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Abstract: Poster Presentations |

Identification of Bronchial Intubation using Computer-Assisted Chest Auscultation FREE TO VIEW

Robert A. Balk, MD*; Hansen A. Mansy, PhD; Christopher J. O’Connor, MD; Richard H. Sandler, MD
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Rush University Medical Center, Chicago, IL


Chest


Chest. 2004;126(4_MeetingAbstracts):900S-b-901S. doi:10.1378/chest.126.4_MeetingAbstracts.900S-b
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Abstract

PURPOSE:  Bronchial intubation may produce significant hypoxemia. Current methods of detecting this condition include radiography, auscultation, and direct visualization. While radiography and direct visualization may involve delays and be unavailable outside the hospital, auscultation may have limited accuracy. The purpose of this study is to measure breath sound asymmetry caused by bronchial intubation, and assess the utility of that asymmetry for bronchial intubation detection.

METHODS:  After IRB approval and informed consent, breath sounds were recorded in 19 healthy subjects undergoing general surgery. While patients were supine, 2 electronic stethoscopes were placed at the right and left intersections of the axillary and nipple lines. After anesthesia induction, breath sounds were recorded for tracheal and bronchial intubation, which were confirmed fiberoptically. The acoustic signals were converted into digital form using a PC. The breath sound signal energy before and after filtering out certain acoustic frequencies (300-600 Hz) was calculated, along with the ratio of the acoustic energy between the left and right stethoscopes to assess breath sound asymmetry. Energy ratios for the tracheal and bronchial intubations were compared using the Wilcoxon signed-rank sum test.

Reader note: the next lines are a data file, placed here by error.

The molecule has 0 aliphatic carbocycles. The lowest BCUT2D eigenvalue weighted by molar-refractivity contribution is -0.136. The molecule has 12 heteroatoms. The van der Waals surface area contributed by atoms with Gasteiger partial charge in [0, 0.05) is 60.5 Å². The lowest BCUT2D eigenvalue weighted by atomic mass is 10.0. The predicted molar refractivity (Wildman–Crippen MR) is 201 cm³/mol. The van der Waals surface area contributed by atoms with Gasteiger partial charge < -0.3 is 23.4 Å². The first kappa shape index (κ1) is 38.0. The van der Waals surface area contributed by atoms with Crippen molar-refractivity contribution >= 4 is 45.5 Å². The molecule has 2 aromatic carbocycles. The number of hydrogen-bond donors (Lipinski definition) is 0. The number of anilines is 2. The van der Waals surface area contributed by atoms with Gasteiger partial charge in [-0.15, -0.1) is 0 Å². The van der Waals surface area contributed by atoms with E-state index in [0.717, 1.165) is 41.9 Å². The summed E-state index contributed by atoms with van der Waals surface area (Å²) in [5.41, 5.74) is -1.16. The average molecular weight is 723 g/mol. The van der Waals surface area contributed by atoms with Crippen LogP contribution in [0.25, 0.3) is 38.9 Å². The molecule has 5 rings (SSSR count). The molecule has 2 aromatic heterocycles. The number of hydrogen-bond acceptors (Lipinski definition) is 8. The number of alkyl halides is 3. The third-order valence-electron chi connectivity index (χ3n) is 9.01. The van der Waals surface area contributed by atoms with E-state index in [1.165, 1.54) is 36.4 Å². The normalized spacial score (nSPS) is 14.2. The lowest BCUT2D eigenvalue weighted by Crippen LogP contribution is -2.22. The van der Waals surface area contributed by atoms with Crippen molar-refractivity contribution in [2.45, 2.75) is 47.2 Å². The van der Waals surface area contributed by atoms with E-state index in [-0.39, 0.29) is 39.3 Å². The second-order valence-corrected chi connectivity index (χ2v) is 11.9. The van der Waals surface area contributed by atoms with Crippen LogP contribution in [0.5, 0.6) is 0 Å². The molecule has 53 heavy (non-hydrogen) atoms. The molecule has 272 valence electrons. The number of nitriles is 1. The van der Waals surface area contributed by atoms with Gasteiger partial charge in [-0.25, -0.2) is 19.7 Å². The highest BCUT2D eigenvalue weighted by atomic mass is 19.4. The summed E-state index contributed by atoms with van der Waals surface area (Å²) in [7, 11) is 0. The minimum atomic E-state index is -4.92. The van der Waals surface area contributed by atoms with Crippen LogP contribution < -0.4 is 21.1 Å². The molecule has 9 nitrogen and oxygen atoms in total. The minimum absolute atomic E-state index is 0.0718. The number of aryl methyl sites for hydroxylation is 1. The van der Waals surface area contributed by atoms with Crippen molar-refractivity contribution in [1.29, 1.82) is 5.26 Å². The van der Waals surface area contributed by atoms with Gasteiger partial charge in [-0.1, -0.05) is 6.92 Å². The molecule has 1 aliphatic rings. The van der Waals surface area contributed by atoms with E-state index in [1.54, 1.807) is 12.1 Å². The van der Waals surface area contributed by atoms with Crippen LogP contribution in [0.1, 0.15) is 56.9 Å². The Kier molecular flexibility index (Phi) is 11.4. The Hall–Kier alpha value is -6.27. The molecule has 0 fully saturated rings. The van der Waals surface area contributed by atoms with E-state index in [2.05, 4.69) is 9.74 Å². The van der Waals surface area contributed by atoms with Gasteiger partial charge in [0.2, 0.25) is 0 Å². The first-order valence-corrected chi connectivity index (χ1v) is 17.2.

RESULTS:  Accuracy for separating tracheal and bronchial intubation was 100% when the acoustic signals were filtered (p<0.00001). The 100% separation using computer-assisted breath sound measurements suggest a high sensitivity and specificity for bronchial intubation detection.

CONCLUSION:  These preliminary results suggest that devices implementing this technology may be a reliable, accurate, portable, and inexpensive. Such devices can be used for both online monitoring of ETT position and during initial intubation, and may be most useful when radiographs are unavailable, unpractical or unreliable. Further studies will determine the applicability of this device to a wider range of patients with more diverse medical conditions and different body weights and sizes.

CLINICAL IMPLICATIONS:  Improved bronchial intubation detection may assist clinicians in accurate and inexpensive assessment of patient status, thereby lowering morbidity, mortality and financial costs.

DISCLOSURE:  R.A. Balk, None.

Wednesday, October 27, 2004

12:30 PM - 2:00 PM


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